How to Figure Out Your Debt-to-Income Ratio

A common calculation personal loan companies use to partially access late payment risk is the debt-to-Income ratio, commonly called their DTI.  The ratio simply consists of debt divided by income.  For instance if an applicant pays a total of $800 a month for his or her expenses, and their total monthly income is $1600, their debt-to-income ratio is 50%.  

Every personal loan company has their own guidelines for calculating an applicant’s debt-to-income ratio.  Some companies may include certain expenses in their calculations that others exclude.  Each segment of the lending industry focuses their priorities differently; however, every one wants to be repaid on time.  Mortgage lenders include a front end DTI calculation that limits the ratio’s dividend or debit to the applicant’s housing costs.  This produces a more favorable calculation for the applicant than one including credit card debt, student loans, alimony, child support, and any other monthly obligation.

An applicant should have a general idea of their current debt-to-income ratio, their potential lender’s minimum requirement, and how they factor their calculations.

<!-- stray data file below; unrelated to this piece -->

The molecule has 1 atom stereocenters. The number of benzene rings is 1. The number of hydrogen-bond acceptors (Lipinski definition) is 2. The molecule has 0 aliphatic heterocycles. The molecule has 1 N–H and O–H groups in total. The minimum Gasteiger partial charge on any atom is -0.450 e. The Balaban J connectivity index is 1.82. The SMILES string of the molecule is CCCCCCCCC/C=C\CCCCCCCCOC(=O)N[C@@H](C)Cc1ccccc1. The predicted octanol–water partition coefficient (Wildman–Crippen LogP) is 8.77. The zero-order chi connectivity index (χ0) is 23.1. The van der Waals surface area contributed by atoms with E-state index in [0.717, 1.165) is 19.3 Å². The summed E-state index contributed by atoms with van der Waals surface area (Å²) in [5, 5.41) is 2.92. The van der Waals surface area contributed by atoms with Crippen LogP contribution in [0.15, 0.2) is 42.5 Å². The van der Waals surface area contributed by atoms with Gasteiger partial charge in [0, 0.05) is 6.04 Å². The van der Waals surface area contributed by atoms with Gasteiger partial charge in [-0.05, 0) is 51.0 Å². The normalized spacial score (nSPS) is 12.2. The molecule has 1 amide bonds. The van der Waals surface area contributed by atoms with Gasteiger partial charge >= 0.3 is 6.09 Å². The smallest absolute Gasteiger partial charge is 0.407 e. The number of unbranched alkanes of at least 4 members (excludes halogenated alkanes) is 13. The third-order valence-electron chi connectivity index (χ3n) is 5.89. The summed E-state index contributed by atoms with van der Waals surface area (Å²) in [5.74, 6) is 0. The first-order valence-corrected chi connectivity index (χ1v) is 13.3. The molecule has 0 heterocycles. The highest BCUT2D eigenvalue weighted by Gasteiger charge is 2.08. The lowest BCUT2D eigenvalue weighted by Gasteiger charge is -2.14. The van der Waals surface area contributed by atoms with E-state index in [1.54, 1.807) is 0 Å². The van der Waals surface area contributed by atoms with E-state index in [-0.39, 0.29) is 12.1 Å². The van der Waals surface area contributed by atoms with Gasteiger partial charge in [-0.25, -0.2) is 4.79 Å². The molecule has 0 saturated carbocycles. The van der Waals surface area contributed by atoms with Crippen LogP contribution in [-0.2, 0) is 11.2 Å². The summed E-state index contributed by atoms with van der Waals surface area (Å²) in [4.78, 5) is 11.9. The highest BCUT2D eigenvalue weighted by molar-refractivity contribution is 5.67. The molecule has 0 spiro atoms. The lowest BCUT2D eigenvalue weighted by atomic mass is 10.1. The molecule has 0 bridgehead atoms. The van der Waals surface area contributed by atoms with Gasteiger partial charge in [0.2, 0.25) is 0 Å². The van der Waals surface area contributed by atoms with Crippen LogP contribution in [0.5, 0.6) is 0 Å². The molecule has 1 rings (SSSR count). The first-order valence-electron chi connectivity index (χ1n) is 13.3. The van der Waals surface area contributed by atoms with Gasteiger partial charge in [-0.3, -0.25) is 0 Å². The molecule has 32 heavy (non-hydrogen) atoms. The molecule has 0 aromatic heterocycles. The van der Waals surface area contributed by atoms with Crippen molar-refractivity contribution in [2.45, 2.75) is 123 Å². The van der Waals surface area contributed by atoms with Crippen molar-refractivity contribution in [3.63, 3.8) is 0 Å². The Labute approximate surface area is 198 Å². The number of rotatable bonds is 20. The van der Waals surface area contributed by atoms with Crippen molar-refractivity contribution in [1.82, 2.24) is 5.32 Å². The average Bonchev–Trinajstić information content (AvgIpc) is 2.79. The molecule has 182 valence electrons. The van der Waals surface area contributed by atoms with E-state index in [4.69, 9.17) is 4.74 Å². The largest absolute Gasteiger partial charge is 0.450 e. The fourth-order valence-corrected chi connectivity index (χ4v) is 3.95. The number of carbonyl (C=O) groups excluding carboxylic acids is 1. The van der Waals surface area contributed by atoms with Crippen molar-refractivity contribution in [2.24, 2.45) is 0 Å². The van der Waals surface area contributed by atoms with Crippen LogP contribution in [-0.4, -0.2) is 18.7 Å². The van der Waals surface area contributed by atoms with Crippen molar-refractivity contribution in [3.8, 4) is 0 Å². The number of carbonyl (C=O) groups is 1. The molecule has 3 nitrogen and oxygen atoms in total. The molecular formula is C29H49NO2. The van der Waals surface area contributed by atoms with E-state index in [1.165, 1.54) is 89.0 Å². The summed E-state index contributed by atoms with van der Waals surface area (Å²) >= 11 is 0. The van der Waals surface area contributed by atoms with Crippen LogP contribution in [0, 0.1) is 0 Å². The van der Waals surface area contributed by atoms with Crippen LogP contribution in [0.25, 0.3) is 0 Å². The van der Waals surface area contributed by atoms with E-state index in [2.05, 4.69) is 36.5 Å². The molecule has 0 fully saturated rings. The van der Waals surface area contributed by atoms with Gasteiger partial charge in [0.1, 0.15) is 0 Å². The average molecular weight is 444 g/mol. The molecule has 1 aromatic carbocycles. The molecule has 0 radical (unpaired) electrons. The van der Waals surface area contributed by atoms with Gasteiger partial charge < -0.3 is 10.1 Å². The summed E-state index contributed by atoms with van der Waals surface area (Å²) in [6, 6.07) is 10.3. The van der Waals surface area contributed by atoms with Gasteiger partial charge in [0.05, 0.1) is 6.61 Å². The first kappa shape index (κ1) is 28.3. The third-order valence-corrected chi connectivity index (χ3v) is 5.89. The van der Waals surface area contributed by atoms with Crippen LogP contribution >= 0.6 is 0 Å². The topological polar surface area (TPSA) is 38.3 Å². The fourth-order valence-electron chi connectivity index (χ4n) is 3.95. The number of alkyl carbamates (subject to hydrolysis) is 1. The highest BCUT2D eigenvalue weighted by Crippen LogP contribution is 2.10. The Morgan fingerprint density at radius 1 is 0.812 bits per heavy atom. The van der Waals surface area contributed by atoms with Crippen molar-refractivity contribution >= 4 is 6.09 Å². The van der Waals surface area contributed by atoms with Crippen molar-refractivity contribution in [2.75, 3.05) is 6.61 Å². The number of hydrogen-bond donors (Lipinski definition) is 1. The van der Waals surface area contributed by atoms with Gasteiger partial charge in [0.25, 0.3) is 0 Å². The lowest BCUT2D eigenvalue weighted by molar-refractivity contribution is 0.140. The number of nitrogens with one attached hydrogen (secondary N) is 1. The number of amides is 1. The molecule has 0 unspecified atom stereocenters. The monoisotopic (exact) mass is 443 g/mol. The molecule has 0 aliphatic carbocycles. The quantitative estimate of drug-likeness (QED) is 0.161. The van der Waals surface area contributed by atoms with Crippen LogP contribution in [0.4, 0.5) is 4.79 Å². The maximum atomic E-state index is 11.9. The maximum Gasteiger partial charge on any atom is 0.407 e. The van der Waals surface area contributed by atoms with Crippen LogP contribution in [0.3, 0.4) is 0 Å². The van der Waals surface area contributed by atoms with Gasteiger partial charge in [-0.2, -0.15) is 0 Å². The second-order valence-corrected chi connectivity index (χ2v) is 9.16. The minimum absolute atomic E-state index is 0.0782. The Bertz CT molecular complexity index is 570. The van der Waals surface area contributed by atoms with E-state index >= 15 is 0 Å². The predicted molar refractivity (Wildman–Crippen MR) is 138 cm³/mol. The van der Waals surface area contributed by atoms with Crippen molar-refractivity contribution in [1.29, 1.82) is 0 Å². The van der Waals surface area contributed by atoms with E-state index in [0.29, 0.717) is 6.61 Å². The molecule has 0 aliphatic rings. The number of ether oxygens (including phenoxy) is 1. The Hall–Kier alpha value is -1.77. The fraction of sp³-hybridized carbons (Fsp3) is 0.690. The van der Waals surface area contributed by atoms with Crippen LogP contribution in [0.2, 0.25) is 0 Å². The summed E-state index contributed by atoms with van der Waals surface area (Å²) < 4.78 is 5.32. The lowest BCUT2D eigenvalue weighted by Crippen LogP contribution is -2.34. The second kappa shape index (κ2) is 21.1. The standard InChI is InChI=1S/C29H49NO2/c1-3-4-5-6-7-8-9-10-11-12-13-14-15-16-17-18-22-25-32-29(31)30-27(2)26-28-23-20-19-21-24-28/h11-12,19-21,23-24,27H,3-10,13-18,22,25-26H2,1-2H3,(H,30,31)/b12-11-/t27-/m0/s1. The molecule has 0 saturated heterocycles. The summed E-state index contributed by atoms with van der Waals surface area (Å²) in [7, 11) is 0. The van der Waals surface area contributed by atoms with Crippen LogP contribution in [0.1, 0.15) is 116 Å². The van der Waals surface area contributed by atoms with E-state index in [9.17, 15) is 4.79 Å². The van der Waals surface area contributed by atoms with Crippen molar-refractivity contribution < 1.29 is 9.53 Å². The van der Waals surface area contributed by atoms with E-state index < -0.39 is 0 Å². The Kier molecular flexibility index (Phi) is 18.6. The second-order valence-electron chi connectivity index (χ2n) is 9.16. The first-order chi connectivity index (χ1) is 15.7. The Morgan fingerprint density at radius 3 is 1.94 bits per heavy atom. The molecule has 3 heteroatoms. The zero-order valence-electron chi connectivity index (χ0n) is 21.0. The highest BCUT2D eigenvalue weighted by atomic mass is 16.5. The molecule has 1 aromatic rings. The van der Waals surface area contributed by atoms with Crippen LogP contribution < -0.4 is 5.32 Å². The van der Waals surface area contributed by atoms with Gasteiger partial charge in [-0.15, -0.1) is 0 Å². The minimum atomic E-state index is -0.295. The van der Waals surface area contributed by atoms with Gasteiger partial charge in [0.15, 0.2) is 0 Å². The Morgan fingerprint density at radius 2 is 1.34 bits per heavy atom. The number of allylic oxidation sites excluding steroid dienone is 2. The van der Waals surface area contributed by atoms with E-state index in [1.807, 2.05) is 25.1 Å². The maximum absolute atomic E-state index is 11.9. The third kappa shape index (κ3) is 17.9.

The type of monthly income lenders use to factor their debt-to-income calculations may vary as well.  If they use gross monthly income, which is an applicant’s income before taxes, it will produce a more favorable calculation then one factored with net monthly income, which is what remains after taxes are deducted.

Personal Loans and Bad Credit

Anyone considering personal loans for bad credit, especially for debt consolidation, should factor how any additional credit card purchase or extending existing lines of credit will affect their application and likeliness for approval.